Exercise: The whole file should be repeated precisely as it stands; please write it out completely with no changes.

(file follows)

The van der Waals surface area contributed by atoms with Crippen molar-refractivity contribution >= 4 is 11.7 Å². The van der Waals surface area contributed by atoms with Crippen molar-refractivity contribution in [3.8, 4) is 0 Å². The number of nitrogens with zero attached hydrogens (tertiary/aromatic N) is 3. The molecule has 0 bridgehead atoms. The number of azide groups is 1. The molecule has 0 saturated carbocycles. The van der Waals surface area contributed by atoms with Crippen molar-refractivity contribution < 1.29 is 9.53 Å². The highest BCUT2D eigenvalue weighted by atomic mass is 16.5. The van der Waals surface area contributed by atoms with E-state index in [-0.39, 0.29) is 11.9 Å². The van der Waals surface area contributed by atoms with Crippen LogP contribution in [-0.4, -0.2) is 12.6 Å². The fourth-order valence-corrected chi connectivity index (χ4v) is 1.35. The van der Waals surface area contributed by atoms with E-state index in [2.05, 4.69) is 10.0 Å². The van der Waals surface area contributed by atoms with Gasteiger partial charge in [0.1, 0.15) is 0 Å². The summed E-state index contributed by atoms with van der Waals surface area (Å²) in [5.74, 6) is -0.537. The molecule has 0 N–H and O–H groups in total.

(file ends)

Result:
The van der Waals surface area contributed by atoms with Crippen molar-refractivity contribution >= 4 is 11.7 Å². The van der Waals surface area contributed by atoms with Crippen molar-refractivity contribution in [3.8, 4) is 0 Å². The number of nitrogens with zero attached hydrogens (tertiary/aromatic N) is 3. The molecule has 0 bridgehead atoms. The number of azide groups is 1. The molecule has 0 saturated carbocycles. The van der Waals surface area contributed by atoms with Crippen molar-refractivity contribution < 1.29 is 9.53 Å². The highest BCUT2D eigenvalue weighted by atomic mass is 16.5. The van der Waals surface area contributed by atoms with E-state index in [-0.39, 0.29) is 11.9 Å². The van der Waals surface area contributed by atoms with Crippen LogP contribution in [-0.4, -0.2) is 12.6 Å². The fourth-order valence-corrected chi connectivity index (χ4v) is 1.35. The van der Waals surface area contributed by atoms with E-state index in [2.05, 4.69) is 10.0 Å². The van der Waals surface area contributed by atoms with Gasteiger partial charge in [0.1, 0.15) is 0 Å². The summed E-state index contributed by atoms with van der Waals surface area (Å²) in [5.74, 6) is -0.537. The molecule has 0 N–H and O–H groups in total.